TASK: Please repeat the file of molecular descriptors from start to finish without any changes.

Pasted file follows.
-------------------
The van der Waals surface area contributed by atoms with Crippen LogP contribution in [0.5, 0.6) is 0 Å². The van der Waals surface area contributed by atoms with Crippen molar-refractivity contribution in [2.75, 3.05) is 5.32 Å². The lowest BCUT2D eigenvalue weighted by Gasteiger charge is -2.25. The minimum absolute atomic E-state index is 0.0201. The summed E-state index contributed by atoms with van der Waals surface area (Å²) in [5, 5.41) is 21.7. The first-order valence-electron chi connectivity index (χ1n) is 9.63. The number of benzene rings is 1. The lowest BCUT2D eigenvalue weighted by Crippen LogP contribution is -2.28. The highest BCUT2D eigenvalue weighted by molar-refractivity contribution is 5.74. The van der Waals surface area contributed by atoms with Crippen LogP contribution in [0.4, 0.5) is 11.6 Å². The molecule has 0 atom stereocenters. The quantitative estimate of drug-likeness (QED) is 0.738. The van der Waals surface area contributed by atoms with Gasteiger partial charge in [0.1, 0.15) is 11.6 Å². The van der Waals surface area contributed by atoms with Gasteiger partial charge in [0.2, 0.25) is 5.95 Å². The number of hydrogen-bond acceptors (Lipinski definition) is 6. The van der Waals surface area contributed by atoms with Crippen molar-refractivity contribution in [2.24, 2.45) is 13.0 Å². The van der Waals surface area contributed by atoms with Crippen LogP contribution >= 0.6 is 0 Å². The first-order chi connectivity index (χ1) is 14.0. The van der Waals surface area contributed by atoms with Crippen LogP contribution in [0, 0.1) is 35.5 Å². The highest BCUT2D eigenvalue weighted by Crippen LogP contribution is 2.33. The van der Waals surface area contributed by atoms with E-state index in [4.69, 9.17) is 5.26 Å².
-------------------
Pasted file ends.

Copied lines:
The van der Waals surface area contributed by atoms with Crippen LogP contribution in [0.5, 0.6) is 0 Å². The van der Waals surface area contributed by atoms with Crippen molar-refractivity contribution in [2.75, 3.05) is 5.32 Å². The lowest BCUT2D eigenvalue weighted by Gasteiger charge is -2.25. The minimum absolute atomic E-state index is 0.0201. The summed E-state index contributed by atoms with van der Waals surface area (Å²) in [5, 5.41) is 21.7. The first-order valence-electron chi connectivity index (χ1n) is 9.63. The number of benzene rings is 1. The lowest BCUT2D eigenvalue weighted by Crippen LogP contribution is -2.28. The highest BCUT2D eigenvalue weighted by molar-refractivity contribution is 5.74. The van der Waals surface area contributed by atoms with Crippen LogP contribution in [0.4, 0.5) is 11.6 Å². The molecule has 0 atom stereocenters. The quantitative estimate of drug-likeness (QED) is 0.738. The van der Waals surface area contributed by atoms with Gasteiger partial charge in [0.1, 0.15) is 11.6 Å². The van der Waals surface area contributed by atoms with Gasteiger partial charge in [0.2, 0.25) is 5.95 Å². The number of hydrogen-bond acceptors (Lipinski definition) is 6. The van der Waals surface area contributed by atoms with Crippen molar-refractivity contribution in [2.24, 2.45) is 13.0 Å². The van der Waals surface area contributed by atoms with Crippen LogP contribution >= 0.6 is 0 Å². The first-order chi connectivity index (χ1) is 14.0. The van der Waals surface area contributed by atoms with Crippen LogP contribution in [0, 0.1) is 35.5 Å². The highest BCUT2D eigenvalue weighted by Crippen LogP contribution is 2.33. The van der Waals surface area contributed by atoms with E-state index in [4.69, 9.17) is 5.26 Å².